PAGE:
With a career spent largely outdoors, Robert Pickering, 60, had grown tired of his daily struggle with glasses. A cattle farmer based about 30 miles south of Jefferson City, Pickering spends his days on the move — he’s in and out of the field, on and off machinery, and the continual search for reading glasses he found necessary for his day-to-day work was getting to be too much.
“It’s not a good, easy place to always be looking for glasses,” Pickering says of his work on the farm. “When it got to that point, that’s when I started looking into PRK.”
Similar to LASIK, PRK is a type of laser eye surgery that corrects refractive errors in the lens of the eye, including nearsightedness (myopia), farsightedness (hyperopia) and astigmatism. It’s a procedure requiring a skilled and steady hand, and Pickering was careful to do his research before picking a surgeon. After checking out three different doctors, he chose Frederick Fraunfelder, MD, ophthalmologist at MU Health Care’s Mason Eye Institute.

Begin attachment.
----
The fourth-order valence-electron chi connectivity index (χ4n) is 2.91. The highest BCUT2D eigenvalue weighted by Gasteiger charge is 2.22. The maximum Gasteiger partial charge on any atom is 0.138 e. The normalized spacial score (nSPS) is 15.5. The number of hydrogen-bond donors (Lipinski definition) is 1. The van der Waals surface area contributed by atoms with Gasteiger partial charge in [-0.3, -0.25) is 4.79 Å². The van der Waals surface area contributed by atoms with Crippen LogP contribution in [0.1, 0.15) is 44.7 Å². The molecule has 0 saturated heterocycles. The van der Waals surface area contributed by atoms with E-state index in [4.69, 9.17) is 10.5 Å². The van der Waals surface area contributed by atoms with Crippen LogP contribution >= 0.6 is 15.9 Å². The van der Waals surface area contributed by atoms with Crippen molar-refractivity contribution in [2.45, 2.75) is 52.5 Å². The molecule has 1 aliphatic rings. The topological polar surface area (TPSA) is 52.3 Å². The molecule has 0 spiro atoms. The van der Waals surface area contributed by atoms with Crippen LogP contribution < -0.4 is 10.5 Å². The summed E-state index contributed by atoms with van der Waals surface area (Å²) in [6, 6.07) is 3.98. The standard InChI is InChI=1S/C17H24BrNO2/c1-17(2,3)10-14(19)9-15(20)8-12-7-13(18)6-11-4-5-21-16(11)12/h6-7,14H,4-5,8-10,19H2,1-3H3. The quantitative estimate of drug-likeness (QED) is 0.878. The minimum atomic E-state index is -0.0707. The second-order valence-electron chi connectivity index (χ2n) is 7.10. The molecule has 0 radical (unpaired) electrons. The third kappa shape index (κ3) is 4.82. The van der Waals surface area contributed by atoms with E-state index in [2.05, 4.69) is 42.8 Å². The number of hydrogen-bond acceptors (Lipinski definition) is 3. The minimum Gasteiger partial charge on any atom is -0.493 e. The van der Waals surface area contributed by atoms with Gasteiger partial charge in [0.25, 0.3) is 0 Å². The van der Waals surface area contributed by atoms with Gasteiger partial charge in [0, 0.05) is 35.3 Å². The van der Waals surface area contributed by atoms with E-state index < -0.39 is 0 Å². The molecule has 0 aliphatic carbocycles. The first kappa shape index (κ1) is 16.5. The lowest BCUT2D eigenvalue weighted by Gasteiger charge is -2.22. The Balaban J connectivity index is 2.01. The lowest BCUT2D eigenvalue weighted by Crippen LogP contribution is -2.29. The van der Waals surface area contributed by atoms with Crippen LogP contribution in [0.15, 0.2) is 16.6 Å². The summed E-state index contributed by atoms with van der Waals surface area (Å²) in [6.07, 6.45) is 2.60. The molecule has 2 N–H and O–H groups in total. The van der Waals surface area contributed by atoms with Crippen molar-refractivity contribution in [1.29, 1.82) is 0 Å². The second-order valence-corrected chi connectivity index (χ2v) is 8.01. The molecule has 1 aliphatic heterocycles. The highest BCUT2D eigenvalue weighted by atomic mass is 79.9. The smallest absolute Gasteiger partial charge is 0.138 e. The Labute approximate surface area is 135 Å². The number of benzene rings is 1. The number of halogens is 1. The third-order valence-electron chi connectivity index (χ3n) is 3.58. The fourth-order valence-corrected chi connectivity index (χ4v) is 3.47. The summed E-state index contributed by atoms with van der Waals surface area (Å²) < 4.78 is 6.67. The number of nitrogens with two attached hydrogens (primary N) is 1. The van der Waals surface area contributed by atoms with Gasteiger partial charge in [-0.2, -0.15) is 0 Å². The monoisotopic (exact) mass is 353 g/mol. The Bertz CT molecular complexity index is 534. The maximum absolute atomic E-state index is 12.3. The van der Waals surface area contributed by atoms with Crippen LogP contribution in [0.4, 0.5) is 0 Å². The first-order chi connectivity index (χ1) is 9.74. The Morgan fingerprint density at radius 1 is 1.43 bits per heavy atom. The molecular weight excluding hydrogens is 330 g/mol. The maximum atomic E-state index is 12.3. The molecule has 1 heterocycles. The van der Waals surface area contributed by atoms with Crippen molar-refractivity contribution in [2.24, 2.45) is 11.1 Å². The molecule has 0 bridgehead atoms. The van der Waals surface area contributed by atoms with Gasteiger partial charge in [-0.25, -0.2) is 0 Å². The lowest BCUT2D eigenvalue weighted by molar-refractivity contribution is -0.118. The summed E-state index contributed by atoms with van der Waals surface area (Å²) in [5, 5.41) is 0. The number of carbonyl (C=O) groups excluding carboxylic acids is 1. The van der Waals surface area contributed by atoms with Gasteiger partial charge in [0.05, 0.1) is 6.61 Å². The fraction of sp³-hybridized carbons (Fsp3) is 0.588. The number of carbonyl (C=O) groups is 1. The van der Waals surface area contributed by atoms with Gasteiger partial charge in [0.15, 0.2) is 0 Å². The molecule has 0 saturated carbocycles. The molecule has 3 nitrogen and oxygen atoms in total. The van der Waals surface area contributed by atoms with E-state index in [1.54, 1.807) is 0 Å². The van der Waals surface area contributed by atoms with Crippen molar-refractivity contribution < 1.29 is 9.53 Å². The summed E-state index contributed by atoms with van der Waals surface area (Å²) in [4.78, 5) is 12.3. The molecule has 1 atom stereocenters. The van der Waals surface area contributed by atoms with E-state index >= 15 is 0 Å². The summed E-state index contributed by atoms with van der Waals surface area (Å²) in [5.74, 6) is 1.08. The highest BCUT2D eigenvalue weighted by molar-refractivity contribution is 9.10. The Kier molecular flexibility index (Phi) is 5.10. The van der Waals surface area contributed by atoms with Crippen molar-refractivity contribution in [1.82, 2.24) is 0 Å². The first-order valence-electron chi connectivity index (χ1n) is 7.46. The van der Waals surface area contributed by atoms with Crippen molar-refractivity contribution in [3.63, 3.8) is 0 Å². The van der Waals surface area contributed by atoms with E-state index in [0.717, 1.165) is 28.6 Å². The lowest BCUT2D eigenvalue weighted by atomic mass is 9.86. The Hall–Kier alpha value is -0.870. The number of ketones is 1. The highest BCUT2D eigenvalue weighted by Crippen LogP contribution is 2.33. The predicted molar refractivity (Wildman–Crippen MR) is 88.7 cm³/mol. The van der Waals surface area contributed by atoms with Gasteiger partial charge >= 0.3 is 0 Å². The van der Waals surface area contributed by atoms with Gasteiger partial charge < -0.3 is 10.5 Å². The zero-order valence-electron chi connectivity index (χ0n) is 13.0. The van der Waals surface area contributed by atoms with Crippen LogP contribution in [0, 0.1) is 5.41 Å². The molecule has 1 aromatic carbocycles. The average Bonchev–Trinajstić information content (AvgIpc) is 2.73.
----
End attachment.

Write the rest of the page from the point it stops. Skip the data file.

“Dr. Fraunfelder gave me the most confidence in his skills,” Pickering says. “That’s why I chose him. And I can say now that I believe he’s very good at his job.”
One close, one far
Because Pickering needed glasses both for reading and distance (myopia and hyperopia), Dr. Fraunfelder suggested he consider PRK to correct one eye for close vision and one for far.
“I’d never done that before,” Pickering says of trying a different corrective lens for each eye. “But they gave me contacts to wear for five days that did exactly that to make sure my brain adjusted to whichever eye needed to focus on what I was looking at. It was amazing how quickly I adjusted.”
From there, the process moved quickly.
“I took the contacts out, and 10 days later Dr. Fraunfelder did the surgery,” Pickering says.
Although his eyes were uncomfortable for the first few days following surgery, Pickering says every day he saw more and more improvement. Now, he says it’s almost hard to remember life before.
“Before when my cellphone would ring, it was anyone’s guess who was calling,” he says with a laugh. “I couldn’t read the screen — maybe I could make out a few letters. Now, it’s super clear. With the close eye, I can read any place I want to, and with the distance eye, everything’s brighter and sharper.
“You don’t even realize how much you’re reading throughout the day — in the car, road signs, menus,” he continues. “I’m just happy as can be I did it. It’s made my life so much easier.”